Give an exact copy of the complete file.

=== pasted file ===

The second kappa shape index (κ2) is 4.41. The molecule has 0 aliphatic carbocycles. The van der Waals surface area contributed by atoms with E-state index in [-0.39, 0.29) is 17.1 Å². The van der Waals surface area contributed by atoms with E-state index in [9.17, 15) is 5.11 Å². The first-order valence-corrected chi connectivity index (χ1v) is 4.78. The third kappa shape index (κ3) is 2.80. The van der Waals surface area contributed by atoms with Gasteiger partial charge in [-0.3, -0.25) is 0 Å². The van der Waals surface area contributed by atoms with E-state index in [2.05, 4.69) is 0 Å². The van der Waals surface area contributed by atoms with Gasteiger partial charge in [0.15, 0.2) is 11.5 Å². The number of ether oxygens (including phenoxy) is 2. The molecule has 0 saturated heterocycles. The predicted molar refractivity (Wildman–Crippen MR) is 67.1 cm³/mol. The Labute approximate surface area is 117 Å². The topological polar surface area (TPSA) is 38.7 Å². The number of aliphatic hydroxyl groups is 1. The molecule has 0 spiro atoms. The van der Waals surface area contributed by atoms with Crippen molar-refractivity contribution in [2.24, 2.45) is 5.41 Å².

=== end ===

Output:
The second kappa shape index (κ2) is 4.41. The molecule has 0 aliphatic carbocycles. The van der Waals surface area contributed by atoms with E-state index in [-0.39, 0.29) is 17.1 Å². The van der Waals surface area contributed by atoms with E-state index in [9.17, 15) is 5.11 Å². The first-order valence-corrected chi connectivity index (χ1v) is 4.78. The third kappa shape index (κ3) is 2.80. The van der Waals surface area contributed by atoms with Gasteiger partial charge in [-0.3, -0.25) is 0 Å². The van der Waals surface area contributed by atoms with E-state index in [2.05, 4.69) is 0 Å². The van der Waals surface area contributed by atoms with Gasteiger partial charge in [0.15, 0.2) is 11.5 Å². The number of ether oxygens (including phenoxy) is 2. The molecule has 0 saturated heterocycles. The predicted molar refractivity (Wildman–Crippen MR) is 67.1 cm³/mol. The Labute approximate surface area is 117 Å². The topological polar surface area (TPSA) is 38.7 Å². The number of aliphatic hydroxyl groups is 1. The molecule has 0 spiro atoms. The van der Waals surface area contributed by atoms with Crippen molar-refractivity contribution in [2.24, 2.45) is 5.41 Å².